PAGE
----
When it comes to using STEAM in your classroom, it’s important to understand that there are some structures and organization that will make your life a little easier. Now, it’s no hard and fast rules, but we have found that some of these ideas really help when you’re trying to facilitate this process. It’s one thing to write a lesson plan, and to write the assessment, and even know where they go in your curriculum, it’s another thing entirely to try and put it into practice, and have all of these students doing all of these things all at the same time can be a little overwhelming.
Today, I’d like to share with you some ideas for setting up some structures and systems to help make STEAM go more smoothly for you. These come directly from our Designed to STEAM online course – and it’s definitely one of the most popular offerings we share. If you haven’t checked it out yet, you’ll want to do that if you’re looking for PD hours this summer.
While I’m sharing some of my favorite STEAM structures and systems today, keep in mind that there are no hard and fast rules for organizing your curriculum, or your classroom. There’s nothing in there that says that you have to have centers, or that you have to have this particular item in order for it to be a STEAM classroom. You don’t have to have a 3D printer, you don’t have to have Lego robots going on. There are no hard and fast rules as to what you have to have.
What is important though, is that you have consistency. That is truly the key. That however you implement it, whatever structures you put into place, whatever elements you add to your classroom, that you use them consistently. And then I want you to think of your structures and organization as your frame that surrounds your STEAM lessons or units. So this is kind of the borderline area that people don’t cross, right? This is your frame that kind of facilitates this STEAM learning environment. So, let’s dive in.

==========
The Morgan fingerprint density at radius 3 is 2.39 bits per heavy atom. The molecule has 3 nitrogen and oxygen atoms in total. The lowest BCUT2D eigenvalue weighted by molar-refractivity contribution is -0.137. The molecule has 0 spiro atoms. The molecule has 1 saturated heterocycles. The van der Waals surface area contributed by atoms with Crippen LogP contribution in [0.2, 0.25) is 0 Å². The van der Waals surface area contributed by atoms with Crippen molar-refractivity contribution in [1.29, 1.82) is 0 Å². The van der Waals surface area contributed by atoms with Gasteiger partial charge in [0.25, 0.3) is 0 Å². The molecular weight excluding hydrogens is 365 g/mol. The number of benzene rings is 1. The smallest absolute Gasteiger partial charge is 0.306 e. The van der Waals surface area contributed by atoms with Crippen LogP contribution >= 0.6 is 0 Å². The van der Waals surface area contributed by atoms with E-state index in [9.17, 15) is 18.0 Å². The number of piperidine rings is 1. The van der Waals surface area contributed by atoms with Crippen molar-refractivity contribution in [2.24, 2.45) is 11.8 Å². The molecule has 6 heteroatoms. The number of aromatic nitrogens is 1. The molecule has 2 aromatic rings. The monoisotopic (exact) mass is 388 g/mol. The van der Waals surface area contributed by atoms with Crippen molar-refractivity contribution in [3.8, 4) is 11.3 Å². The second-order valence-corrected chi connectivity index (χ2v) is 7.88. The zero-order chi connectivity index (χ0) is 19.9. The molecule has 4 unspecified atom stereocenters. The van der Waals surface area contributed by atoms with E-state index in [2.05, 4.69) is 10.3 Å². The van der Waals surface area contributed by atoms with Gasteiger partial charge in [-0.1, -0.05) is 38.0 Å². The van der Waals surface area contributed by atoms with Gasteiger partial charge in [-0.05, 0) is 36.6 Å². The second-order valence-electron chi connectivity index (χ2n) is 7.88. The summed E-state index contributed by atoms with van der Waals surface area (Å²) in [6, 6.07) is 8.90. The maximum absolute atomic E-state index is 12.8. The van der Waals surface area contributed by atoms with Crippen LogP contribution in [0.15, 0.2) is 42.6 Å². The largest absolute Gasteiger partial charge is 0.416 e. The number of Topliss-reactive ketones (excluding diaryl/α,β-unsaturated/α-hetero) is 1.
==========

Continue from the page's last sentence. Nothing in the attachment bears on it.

Student-Led or Student-Fed
All right, so, I want you to think about, as we get started, is your classroom student led, or student fed? Do the students in your classroom take ownership of their learning? Do they really jump in and kind of feel confident in fostering their own learning environment, as well as their own learning process? Or, do you really facilitate that process? Do you kind of dictate where they … what they do, and when they do it, and how they do it? None of us like to admit to doing this, right? Because we know that we should be facilitating rather than lecturing. But, how many of us actually do lecture way more than we should? I’m going to raise my hand. I do it all the time. Even when I’m out consulting with people. It’s a constant struggle for those of us who are educators. So, be very cognizant of that when you’re using STEAM lessons. You really want to think about how you can step out of the picture, and let students lead their own learning.
Using the P3 Principle
One trick to doing that is called the P3 Principle. And I learned this when I was a music teacher. This is part of the Kodaly pedagogy and the main idea is to prepare your students for the information, to present it to them, and then to let them practice it. Now, in the P3 Principle, if we apply it to the STEAM classroom, what that looks like is that you’re giving students lots of different experiences in both the arts area and the STEM content area that you’re going to be using, multiple times before you present the actual key piece for the lesson itself. Okay, so you’re giving them a lot of different experiences. You’re letting them start to put the pieces together in their minds, of “Oh, I did this, and that related over here to this, and I just learned this skill, I wonder if I could use it over here,” getting their wheels turning. Okay?